Russia May Cut Crude Estimate in 2016 Budget as Prices PlungeBy and
Finance Ministry sees oil at $40 a barrel next year for budget
2016 budget currently based on average price of $50 a barrel
Russia may cut its oil-price estimate for the 2016 budget next year, possibly following other crude-exporting nations as the commodity, which makes up about 40 percent of the country’s budget revenue, nears 11-year lows.
“We should be ready for any oil price developments -- our estimates for next year are for about $40 a barrel for budget calculations,” Finance Minister Anton Siluanov said Wednesday in an interview with state television Rossiya 24. His ministry will prepare proposals to review fiscal plans at the end of the first quarter “if the situation doesn’t change,” he said. The 2016 budget, signed by President Vladimir Putin earlier this month, is based on an average oil price of $50 a barrel.
Russia, the world’s biggest energy exporter, is struggling to make up for the expected drop in budget revenue as U.S. and European sanctions over its role in the Ukrainian conflict restrict its access to global financial markets. Its plight resembles those of other crude exporters that have slashed their estimates for next year. Saudi Arabia, Russia’s main rival in the market, will probably use a price of about $29 a barrel in its 2016 budget, according to estimates from Riyadh-based Jadwa Investment. Kuwait will use $30 a barrel, Alrai newspaper reported Wednesday.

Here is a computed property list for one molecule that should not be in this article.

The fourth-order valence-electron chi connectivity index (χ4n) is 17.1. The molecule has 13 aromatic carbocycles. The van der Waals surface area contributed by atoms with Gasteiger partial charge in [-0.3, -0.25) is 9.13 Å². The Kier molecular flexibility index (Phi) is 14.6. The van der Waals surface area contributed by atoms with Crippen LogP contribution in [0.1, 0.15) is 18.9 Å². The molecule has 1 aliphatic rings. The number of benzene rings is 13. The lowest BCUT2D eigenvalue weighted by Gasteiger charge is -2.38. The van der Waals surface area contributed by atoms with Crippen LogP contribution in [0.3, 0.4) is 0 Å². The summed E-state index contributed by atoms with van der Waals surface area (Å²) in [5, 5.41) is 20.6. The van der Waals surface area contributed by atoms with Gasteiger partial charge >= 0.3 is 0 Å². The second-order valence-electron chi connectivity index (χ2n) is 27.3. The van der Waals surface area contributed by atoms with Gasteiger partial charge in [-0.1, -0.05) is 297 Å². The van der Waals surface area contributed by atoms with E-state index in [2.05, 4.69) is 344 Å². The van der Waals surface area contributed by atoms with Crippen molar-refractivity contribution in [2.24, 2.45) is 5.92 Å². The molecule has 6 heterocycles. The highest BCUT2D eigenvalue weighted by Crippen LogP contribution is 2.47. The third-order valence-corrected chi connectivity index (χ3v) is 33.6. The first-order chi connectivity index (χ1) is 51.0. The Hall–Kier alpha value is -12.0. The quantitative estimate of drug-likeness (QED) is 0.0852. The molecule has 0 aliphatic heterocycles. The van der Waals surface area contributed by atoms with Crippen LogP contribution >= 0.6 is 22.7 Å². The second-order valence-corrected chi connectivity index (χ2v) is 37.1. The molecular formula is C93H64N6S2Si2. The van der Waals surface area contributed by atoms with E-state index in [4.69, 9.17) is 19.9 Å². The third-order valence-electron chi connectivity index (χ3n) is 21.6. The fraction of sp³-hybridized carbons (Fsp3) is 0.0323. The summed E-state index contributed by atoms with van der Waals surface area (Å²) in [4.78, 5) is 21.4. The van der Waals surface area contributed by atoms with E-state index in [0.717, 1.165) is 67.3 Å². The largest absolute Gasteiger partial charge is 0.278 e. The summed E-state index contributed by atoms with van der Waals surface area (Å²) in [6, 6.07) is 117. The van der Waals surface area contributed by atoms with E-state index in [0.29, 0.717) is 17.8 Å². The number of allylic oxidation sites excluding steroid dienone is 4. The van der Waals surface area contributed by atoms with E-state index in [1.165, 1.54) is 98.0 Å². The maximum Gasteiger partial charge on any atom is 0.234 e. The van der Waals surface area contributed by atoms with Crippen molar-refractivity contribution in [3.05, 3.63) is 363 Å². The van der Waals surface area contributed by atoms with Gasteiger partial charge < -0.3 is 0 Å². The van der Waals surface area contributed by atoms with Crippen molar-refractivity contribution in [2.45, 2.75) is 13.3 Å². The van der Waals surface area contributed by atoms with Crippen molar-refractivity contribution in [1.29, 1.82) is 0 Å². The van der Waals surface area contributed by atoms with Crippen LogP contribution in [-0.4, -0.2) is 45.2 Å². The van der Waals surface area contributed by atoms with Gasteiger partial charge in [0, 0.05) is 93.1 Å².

Brent crude, the grade used to price Russia’s main export blend, slid 1.6 percent to $37.18 a barrel at 10:41 a.m. in London. The Russian government will keep the budget deficit at no more than 3 percent of gross domestic product, after a shortfall of 2.8 percent to 2.9 percent this year, according to Siluanov.
Low energy prices have pushed Putin’s government to tap its rainy-day Reserve Fund, one of its two sovereign wealth funds, to the tune of 2.6 trillion rubles ($35.5 billion) to cover this year’s fiscal gap. Siluanov warned in September that Russia risks exhausting both it and the National Wellbeing Fund in 16 months to two years if the government doesn’t scale back spending.
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